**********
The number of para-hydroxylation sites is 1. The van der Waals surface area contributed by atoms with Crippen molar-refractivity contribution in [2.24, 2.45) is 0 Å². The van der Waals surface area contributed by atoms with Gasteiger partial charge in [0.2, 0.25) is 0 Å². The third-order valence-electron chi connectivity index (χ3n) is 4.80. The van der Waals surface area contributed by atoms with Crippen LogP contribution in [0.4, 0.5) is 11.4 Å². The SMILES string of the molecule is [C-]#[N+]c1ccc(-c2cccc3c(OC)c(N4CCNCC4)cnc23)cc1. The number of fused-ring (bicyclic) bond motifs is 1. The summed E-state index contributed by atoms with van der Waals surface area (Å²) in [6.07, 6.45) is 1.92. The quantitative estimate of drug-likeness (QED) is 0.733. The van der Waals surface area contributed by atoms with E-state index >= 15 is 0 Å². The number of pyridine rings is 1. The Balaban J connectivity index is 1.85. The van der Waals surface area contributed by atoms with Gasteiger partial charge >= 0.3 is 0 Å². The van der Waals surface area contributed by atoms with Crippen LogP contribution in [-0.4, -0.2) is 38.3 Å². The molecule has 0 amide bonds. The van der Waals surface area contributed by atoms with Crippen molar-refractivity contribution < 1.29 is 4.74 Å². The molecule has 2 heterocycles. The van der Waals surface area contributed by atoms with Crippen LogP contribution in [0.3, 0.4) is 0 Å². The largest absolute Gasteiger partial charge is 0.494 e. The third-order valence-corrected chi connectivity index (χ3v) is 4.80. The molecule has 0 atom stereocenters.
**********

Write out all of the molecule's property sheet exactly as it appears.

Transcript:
The number of para-hydroxylation sites is 1. The van der Waals surface area contributed by atoms with Crippen molar-refractivity contribution in [2.24, 2.45) is 0 Å². The van der Waals surface area contributed by atoms with Gasteiger partial charge in [0.2, 0.25) is 0 Å². The third-order valence-electron chi connectivity index (χ3n) is 4.80. The van der Waals surface area contributed by atoms with Crippen LogP contribution in [0.4, 0.5) is 11.4 Å². The SMILES string of the molecule is [C-]#[N+]c1ccc(-c2cccc3c(OC)c(N4CCNCC4)cnc23)cc1. The number of fused-ring (bicyclic) bond motifs is 1. The summed E-state index contributed by atoms with van der Waals surface area (Å²) in [6.07, 6.45) is 1.92. The quantitative estimate of drug-likeness (QED) is 0.733. The van der Waals surface area contributed by atoms with E-state index >= 15 is 0 Å². The number of pyridine rings is 1. The Balaban J connectivity index is 1.85. The van der Waals surface area contributed by atoms with Gasteiger partial charge >= 0.3 is 0 Å². The van der Waals surface area contributed by atoms with Crippen LogP contribution in [-0.4, -0.2) is 38.3 Å². The molecule has 0 amide bonds. The van der Waals surface area contributed by atoms with Crippen molar-refractivity contribution < 1.29 is 4.74 Å². The molecule has 2 heterocycles. The van der Waals surface area contributed by atoms with Crippen LogP contribution in [0.3, 0.4) is 0 Å². The largest absolute Gasteiger partial charge is 0.494 e. The third-order valence-corrected chi connectivity index (χ3v) is 4.80. The molecule has 0 atom stereocenters.